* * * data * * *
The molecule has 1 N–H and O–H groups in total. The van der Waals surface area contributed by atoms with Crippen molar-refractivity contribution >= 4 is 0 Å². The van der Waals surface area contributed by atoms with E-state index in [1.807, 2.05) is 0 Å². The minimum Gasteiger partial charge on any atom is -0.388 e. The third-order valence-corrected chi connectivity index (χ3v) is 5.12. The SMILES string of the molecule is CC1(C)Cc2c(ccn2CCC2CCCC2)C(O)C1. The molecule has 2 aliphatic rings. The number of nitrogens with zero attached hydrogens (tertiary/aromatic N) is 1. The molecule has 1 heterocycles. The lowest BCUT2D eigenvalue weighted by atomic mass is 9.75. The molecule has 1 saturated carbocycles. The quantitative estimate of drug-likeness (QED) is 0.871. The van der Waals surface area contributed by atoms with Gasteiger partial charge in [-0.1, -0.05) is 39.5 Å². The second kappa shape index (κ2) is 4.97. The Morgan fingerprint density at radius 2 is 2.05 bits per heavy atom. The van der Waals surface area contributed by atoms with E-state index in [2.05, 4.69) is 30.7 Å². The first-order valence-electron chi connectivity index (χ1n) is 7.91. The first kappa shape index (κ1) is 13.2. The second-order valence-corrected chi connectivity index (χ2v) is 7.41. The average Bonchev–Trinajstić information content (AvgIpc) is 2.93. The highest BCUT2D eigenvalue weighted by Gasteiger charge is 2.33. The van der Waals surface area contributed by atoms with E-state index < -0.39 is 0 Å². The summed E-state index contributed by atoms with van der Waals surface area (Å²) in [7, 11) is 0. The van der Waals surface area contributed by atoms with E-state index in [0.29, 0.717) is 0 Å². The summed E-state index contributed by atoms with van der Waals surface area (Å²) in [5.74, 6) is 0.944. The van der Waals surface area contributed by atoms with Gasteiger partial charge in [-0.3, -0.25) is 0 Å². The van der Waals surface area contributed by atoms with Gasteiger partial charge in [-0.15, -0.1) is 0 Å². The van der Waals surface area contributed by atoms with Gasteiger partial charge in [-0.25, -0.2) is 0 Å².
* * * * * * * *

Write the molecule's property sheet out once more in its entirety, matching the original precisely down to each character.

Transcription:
The molecule has 1 N–H and O–H groups in total. The van der Waals surface area contributed by atoms with Crippen molar-refractivity contribution >= 4 is 0 Å². The van der Waals surface area contributed by atoms with E-state index in [1.807, 2.05) is 0 Å². The minimum Gasteiger partial charge on any atom is -0.388 e. The third-order valence-corrected chi connectivity index (χ3v) is 5.12. The SMILES string of the molecule is CC1(C)Cc2c(ccn2CCC2CCCC2)C(O)C1. The molecule has 2 aliphatic rings. The number of nitrogens with zero attached hydrogens (tertiary/aromatic N) is 1. The molecule has 1 heterocycles. The lowest BCUT2D eigenvalue weighted by atomic mass is 9.75. The molecule has 1 saturated carbocycles. The quantitative estimate of drug-likeness (QED) is 0.871. The van der Waals surface area contributed by atoms with Gasteiger partial charge in [-0.1, -0.05) is 39.5 Å². The second kappa shape index (κ2) is 4.97. The Morgan fingerprint density at radius 2 is 2.05 bits per heavy atom. The van der Waals surface area contributed by atoms with E-state index in [2.05, 4.69) is 30.7 Å². The first-order valence-electron chi connectivity index (χ1n) is 7.91. The first kappa shape index (κ1) is 13.2. The second-order valence-corrected chi connectivity index (χ2v) is 7.41. The average Bonchev–Trinajstić information content (AvgIpc) is 2.93. The highest BCUT2D eigenvalue weighted by Gasteiger charge is 2.33. The van der Waals surface area contributed by atoms with E-state index < -0.39 is 0 Å². The summed E-state index contributed by atoms with van der Waals surface area (Å²) in [7, 11) is 0. The van der Waals surface area contributed by atoms with E-state index in [0.29, 0.717) is 0 Å². The summed E-state index contributed by atoms with van der Waals surface area (Å²) in [5.74, 6) is 0.944. The van der Waals surface area contributed by atoms with Gasteiger partial charge in [-0.3, -0.25) is 0 Å². The van der Waals surface area contributed by atoms with Gasteiger partial charge in [-0.15, -0.1) is 0 Å². The van der Waals surface area contributed by atoms with Gasteiger partial charge in [-0.25, -0.2) is 0 Å².